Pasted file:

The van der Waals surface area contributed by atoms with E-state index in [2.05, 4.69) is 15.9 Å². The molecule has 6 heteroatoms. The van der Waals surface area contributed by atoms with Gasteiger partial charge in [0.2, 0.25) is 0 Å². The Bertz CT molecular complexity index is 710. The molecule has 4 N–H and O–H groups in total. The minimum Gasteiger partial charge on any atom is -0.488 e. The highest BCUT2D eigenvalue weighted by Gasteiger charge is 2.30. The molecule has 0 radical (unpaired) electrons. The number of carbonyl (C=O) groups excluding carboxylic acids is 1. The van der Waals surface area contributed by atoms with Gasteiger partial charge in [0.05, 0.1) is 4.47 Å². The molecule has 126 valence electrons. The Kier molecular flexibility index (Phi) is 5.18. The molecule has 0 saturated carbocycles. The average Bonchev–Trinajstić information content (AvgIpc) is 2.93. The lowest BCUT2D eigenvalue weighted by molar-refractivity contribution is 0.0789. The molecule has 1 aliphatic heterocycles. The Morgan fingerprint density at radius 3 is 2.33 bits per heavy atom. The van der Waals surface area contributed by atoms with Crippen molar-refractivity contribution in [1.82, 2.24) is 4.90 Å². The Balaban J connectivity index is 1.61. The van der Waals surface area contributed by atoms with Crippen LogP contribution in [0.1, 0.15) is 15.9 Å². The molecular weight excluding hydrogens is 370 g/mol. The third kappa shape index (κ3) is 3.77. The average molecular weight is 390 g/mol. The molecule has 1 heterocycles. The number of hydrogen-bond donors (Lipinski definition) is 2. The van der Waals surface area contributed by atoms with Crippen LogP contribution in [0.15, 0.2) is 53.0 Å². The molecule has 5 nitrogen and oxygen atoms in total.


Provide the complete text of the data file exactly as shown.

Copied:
The van der Waals surface area contributed by atoms with E-state index in [2.05, 4.69) is 15.9 Å². The molecule has 6 heteroatoms. The van der Waals surface area contributed by atoms with Gasteiger partial charge in [0.2, 0.25) is 0 Å². The Bertz CT molecular complexity index is 710. The molecule has 4 N–H and O–H groups in total. The minimum Gasteiger partial charge on any atom is -0.488 e. The highest BCUT2D eigenvalue weighted by Gasteiger charge is 2.30. The molecule has 0 radical (unpaired) electrons. The number of carbonyl (C=O) groups excluding carboxylic acids is 1. The van der Waals surface area contributed by atoms with Gasteiger partial charge in [0.05, 0.1) is 4.47 Å². The molecule has 126 valence electrons. The Kier molecular flexibility index (Phi) is 5.18. The molecule has 0 saturated carbocycles. The average Bonchev–Trinajstić information content (AvgIpc) is 2.93. The lowest BCUT2D eigenvalue weighted by molar-refractivity contribution is 0.0789. The molecule has 1 aliphatic heterocycles. The Morgan fingerprint density at radius 3 is 2.33 bits per heavy atom. The van der Waals surface area contributed by atoms with Crippen molar-refractivity contribution in [1.82, 2.24) is 4.90 Å². The Balaban J connectivity index is 1.61. The van der Waals surface area contributed by atoms with Crippen LogP contribution in [0.1, 0.15) is 15.9 Å². The molecular weight excluding hydrogens is 370 g/mol. The third kappa shape index (κ3) is 3.77. The average molecular weight is 390 g/mol. The molecule has 1 heterocycles. The number of hydrogen-bond donors (Lipinski definition) is 2. The van der Waals surface area contributed by atoms with Crippen LogP contribution in [0.15, 0.2) is 53.0 Å². The molecule has 5 nitrogen and oxygen atoms in total.